Not surprisingly, my pile consisted of titles like Dora’s Potty Book and Curious George at the Zoo. But once I’d stocked up for the kids, the whole experience turned into a game of “I always meant to read that! It’s only two dollars….” I had to force myself to put back the massive tomes I knew I’d still never get around to reading, like The Son by Philipp Meyer. I was getting overwhelmed.

imageThe one book I grabbed that wasn’t a meant-to-have-read was Sea Glass by Anita Shreve. I knew nothing about it except that I’ve always enjoyed Shreve’s books. It had also been ages since I bought a small paperback that looked like a beach read. Sea Glass ended up being the only adult book I didn’t put back.

At home, my overburdened nightstand glared at me when I added this used novel published over ten years ago. When would I have time and energy for such an obvious indulgence? Beneath it were all the books I’d been trying to read, everything from advanced copies of upcoming novels to books about my children’s developing brains. With over twenty books in my stack and life’s myriad of obligations pressing down on me, not to mention two demanding toddlers, what do you think I did?

It wasn’t the laundry, that’s for sure. That very night I crawled into bed at ten and stayed up two more hours to read my guilty little pleasure. Sea Glass is the story of a marriage that starts out well and goes on to face great challenges, set during the Depression in a textile mill town. As she always does, Shreve describes her characters so vividly that you can nearly visualize the way they walk, talk, think, and feel.

The ending, which I polished off the second night, left me sad and uplifted at the same time. I closed the book and sighed the same way I do after a last bite of chocolate cake.

Sea Glass is exactly the kind of book I can see myself donating to the Friends of the Mercer Island Library book sale come next year. And it’s exactly the kind of book someone else should buy there. Some books are meant to stay on our shelves, to be read once and then admired for what they represent as much as what’s inside. But others are for passing on, not necessarily something to brag about reading, just a fleeting escape like a warm bath.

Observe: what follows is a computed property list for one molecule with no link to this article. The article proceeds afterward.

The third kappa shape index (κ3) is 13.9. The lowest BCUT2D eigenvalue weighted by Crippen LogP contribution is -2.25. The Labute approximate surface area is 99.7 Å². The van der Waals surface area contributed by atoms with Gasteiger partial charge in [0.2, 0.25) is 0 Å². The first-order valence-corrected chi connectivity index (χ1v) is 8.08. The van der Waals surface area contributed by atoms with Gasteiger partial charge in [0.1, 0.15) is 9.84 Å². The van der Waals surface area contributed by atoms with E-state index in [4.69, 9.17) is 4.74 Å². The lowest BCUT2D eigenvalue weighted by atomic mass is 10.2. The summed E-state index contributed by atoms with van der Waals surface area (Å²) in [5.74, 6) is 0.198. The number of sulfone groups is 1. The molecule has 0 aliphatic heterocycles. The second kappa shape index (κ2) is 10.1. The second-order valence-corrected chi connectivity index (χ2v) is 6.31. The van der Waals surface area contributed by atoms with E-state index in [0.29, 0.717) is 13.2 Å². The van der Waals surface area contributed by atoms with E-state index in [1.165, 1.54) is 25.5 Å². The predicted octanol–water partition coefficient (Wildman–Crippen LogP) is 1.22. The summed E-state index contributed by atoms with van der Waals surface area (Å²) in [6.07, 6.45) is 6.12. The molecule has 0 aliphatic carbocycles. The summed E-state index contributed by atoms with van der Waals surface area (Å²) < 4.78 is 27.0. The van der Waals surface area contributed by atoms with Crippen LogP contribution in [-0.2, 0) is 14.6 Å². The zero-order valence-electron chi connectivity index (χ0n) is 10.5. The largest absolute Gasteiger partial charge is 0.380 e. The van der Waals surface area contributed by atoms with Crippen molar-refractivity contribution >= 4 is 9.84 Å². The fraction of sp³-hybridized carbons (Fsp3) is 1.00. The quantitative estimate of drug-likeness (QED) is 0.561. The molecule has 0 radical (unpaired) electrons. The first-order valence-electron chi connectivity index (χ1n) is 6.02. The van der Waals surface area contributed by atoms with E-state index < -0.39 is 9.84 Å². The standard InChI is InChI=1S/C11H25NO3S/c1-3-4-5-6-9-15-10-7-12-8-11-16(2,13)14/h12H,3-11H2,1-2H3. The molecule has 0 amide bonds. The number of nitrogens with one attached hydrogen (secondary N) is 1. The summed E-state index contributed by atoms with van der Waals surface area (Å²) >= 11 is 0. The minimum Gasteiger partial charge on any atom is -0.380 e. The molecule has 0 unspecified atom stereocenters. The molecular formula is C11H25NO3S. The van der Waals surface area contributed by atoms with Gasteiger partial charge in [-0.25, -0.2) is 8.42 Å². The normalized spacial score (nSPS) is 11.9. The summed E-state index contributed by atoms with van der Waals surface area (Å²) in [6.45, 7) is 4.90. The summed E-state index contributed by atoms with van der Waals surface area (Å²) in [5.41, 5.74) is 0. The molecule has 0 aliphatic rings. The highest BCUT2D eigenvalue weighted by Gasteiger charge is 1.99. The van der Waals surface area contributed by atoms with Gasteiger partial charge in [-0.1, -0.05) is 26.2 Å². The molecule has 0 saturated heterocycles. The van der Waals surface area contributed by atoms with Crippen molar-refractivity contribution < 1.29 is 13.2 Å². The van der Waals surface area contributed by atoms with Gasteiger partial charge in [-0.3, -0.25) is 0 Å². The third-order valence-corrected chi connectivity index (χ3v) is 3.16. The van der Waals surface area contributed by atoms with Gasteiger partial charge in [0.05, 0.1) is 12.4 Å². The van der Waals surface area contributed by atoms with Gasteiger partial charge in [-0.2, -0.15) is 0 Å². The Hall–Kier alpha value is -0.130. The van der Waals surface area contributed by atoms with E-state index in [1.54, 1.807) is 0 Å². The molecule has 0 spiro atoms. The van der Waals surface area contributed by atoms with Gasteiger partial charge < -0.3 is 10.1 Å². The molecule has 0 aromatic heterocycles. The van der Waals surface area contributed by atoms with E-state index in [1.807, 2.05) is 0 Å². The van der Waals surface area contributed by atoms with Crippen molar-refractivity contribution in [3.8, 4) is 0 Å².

That’s why a book sale like the one at our library is so important. While Island Books is the perfect place to buy a gift, an eagerly anticipated new hardcover, or that huge bestseller everyone is talking about, it’s nice to have a place to pick up an old two dollar paperback to enjoy and then pass along. If you can make the time, reading on a whim is an indulgence I highly recommend.

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—Miriam

Swindlers, Liars, and Pranksters

It’s April Fool’s Day this week, which means The Onion will wreak their annual havoc, Google will reach new creative heights, and my mother will celebrate her birthday. Despite these amusing and upbeat events, April Fool’s Day isn’t the innocent holiday it appears to be. A day dedicated to making people fill stupid and gullible has a definite dark side. With that in mind, here’s a short list of books that seem appropriate on April 1st.

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The Great Brain Reforms by John D. Fitzgerald: There are eight books in The Great Brain series, but this one is my personal favorite. Set in a small Mormon town in southern Utah, the series chronicles an ordinary boy named J.D. and his life alongside his big brother T.D. (aka “The Great Brain”). The Great Brain is known for tricking people out of money, but in The Great Brain Reforms, T.D. supposedly repents and tries to correct the error of his ways.

While you need to read the other books in the series to fully appreciate The Great Brain Reforms, what’s different about it is that this is the part when J.D. realizes that T.D. isn’t as great as he thought he was, and worse, his big brother’s crimes aren’t as harmless as he once thought. So J.D. takes it upon himself to “fix” the Great Brain. The town children put T.D. on trial and he’s finally contrite. Despite the Great Brain’s repentance, at the end J.D. (and we) come to realize that despite the temporary triumph, T.D. will never change. And honestly, readers would never want him to, because as long as he’s not playing tricks on us, he couldn’t be more entertaining.